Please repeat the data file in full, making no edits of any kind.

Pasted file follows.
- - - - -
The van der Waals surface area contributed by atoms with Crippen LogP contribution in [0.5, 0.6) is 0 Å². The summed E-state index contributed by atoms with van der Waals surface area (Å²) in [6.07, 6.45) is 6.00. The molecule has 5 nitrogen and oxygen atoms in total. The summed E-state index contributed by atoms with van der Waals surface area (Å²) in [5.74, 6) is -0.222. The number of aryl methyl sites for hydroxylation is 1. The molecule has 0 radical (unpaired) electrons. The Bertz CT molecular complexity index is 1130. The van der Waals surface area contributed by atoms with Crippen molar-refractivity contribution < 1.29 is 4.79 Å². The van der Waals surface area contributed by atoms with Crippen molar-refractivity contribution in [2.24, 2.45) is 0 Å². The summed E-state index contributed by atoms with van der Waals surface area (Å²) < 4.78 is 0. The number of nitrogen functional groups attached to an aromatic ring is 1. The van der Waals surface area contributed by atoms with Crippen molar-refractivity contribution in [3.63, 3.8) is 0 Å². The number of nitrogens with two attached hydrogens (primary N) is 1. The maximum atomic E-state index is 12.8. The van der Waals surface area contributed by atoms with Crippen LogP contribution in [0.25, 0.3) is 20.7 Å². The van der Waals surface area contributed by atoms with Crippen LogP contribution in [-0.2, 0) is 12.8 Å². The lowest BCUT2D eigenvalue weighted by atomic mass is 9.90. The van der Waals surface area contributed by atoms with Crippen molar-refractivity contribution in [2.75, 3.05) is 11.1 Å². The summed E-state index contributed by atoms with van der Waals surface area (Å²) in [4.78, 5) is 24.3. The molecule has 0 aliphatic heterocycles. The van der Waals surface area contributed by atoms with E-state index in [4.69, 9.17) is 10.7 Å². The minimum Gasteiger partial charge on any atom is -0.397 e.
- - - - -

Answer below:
The van der Waals surface area contributed by atoms with Crippen LogP contribution in [0.5, 0.6) is 0 Å². The summed E-state index contributed by atoms with van der Waals surface area (Å²) in [6.07, 6.45) is 6.00. The molecule has 5 nitrogen and oxygen atoms in total. The summed E-state index contributed by atoms with van der Waals surface area (Å²) in [5.74, 6) is -0.222. The number of aryl methyl sites for hydroxylation is 1. The molecule has 0 radical (unpaired) electrons. The Bertz CT molecular complexity index is 1130. The van der Waals surface area contributed by atoms with Crippen molar-refractivity contribution < 1.29 is 4.79 Å². The van der Waals surface area contributed by atoms with Crippen molar-refractivity contribution in [2.24, 2.45) is 0 Å². The summed E-state index contributed by atoms with van der Waals surface area (Å²) < 4.78 is 0. The number of nitrogen functional groups attached to an aromatic ring is 1. The van der Waals surface area contributed by atoms with Crippen molar-refractivity contribution in [3.63, 3.8) is 0 Å². The number of nitrogens with two attached hydrogens (primary N) is 1. The maximum atomic E-state index is 12.8. The van der Waals surface area contributed by atoms with Crippen LogP contribution in [0.25, 0.3) is 20.7 Å². The van der Waals surface area contributed by atoms with Crippen LogP contribution in [-0.2, 0) is 12.8 Å². The lowest BCUT2D eigenvalue weighted by atomic mass is 9.90. The van der Waals surface area contributed by atoms with Crippen molar-refractivity contribution in [2.75, 3.05) is 11.1 Å². The summed E-state index contributed by atoms with van der Waals surface area (Å²) in [4.78, 5) is 24.3. The molecule has 0 aliphatic heterocycles. The van der Waals surface area contributed by atoms with E-state index in [4.69, 9.17) is 10.7 Å². The minimum Gasteiger partial charge on any atom is -0.397 e.